Ag Research Spotlight: Levon Esters
“We need racial and ethnic minority students choosing and persisting in STEM disciplines, so they can contribute to the STEM workforce in the U.S. and globally." -Levon Esters, Associate professor, YDAE
The Ag Research Spotlight shines each month on an individual whose work reflects our commitment to the six strategic themes that guide Agricultural Research at Purdue. Our spotlight for April 2013 underscores the theme, “Facilitating informed decision making to improve economic and social well-being.”
Levon Esters’ urban upbringing in Chicago was tempered by his father’s hobby farm in South Haven, Michigan. In his youth, Levon preferred basketball to blueberries, but the farm complemented his choice to study agricultural business at Florida A&M University. He then returned home to teach at the Chicago High School for Agricultural Sciences before pursuing a master’s degree in agricultural education at North Carolina A&T State University. Along the way, he met Dr. Blannie Bowen, currently vice provost for academic affairs at The Pennsylvania State University. Esters credits Bowen with guiding him personally and professionally as he completed a PhD in Agricultural and Extension Education at Penn State and began his career on the faculty at Iowa State University. Esters came to Purdue in fall 2009, committed to mentoring others as productively as Bowen mentored him.
Esters’ research focuses on the career development of racial and ethnic minority students pursuing education and work related to the STEM disciplines; the use of agriculture as a context for teaching and learning STEM; and the career development of students in urban agricultural education programs.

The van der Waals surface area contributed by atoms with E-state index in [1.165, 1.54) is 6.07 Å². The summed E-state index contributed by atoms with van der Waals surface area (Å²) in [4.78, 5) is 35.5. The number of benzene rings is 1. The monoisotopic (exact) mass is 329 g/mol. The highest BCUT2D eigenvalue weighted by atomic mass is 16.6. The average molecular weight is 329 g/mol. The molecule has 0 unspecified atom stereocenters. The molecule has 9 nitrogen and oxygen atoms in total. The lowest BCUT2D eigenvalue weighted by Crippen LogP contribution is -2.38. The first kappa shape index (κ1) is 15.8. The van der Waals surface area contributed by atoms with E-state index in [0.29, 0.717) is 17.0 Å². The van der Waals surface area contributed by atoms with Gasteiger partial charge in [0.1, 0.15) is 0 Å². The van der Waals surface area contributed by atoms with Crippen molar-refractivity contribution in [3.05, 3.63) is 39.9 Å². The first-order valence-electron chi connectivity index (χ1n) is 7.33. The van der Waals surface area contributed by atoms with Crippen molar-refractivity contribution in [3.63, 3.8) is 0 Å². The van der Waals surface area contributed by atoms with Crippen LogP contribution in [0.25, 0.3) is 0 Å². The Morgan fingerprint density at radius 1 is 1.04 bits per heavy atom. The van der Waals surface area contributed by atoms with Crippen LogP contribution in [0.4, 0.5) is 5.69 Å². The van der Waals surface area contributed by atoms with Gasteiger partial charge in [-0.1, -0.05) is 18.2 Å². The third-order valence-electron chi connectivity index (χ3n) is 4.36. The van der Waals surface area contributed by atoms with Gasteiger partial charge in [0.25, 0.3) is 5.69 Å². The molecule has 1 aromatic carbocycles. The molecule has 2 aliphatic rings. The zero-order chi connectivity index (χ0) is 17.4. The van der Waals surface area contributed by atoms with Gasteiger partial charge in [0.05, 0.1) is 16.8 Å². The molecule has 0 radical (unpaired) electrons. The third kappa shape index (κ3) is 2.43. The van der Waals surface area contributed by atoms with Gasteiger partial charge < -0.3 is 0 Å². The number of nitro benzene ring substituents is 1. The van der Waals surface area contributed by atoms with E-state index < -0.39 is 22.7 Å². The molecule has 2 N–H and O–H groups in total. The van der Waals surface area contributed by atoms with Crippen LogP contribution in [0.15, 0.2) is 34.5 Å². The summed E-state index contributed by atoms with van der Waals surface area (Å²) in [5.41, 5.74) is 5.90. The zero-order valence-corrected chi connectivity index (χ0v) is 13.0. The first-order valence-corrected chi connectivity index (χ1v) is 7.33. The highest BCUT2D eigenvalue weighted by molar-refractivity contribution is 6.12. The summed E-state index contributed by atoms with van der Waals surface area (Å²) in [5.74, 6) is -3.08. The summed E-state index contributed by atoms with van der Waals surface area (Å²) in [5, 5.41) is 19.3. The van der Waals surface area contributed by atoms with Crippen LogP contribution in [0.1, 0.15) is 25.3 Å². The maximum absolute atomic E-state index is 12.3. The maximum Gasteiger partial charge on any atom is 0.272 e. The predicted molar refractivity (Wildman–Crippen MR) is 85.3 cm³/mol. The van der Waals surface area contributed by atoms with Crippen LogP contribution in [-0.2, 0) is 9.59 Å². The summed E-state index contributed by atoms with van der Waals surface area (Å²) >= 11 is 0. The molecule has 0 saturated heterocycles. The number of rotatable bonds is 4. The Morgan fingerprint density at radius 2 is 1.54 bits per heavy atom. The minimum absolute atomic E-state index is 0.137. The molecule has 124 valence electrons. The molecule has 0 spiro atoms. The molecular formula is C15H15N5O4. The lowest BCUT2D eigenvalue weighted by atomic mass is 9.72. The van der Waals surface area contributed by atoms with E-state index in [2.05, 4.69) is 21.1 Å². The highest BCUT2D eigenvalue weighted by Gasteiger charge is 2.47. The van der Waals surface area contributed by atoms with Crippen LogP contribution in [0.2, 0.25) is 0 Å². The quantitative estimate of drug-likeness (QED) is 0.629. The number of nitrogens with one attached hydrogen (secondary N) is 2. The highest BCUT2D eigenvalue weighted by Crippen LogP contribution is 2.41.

“It’s known that we haven’t done well in bringing racial and ethnic minorities into the STEM pipeline,” he says. “I want to contribute to developing strategies, interventions and programs that will help increase the number of students getting into that pipeline.”
Esters’ passion for mentoring is evident in his involvement in the Mentoring at Purdue (MAP) program. Funded by a grant of the USDA Women and Minorities in Science, Technology, Engineering and Mathematics Fields program, MAP fosters effective mentoring relationships among graduate students and faculty members in the College of Agriculture through events, workshops and seminars. Esters believes MAP can emerge as the university’s premier mentoring program.
WALKING THE MENTOR WALK
Esters advises five graduate students and was recently successful in recruiting the first African-American female graduate student to his department. “I refer to myself as a mentor, rather than an advisor,” he says. “And I tell my students, ‘If you want to be average, that’s fine, but I’m not in the business of developing average people. I’m in the business of developing people who are good at what they do.’” This same commitment to helping others reach their potential extends to his coaching youth sports in West Lafayette.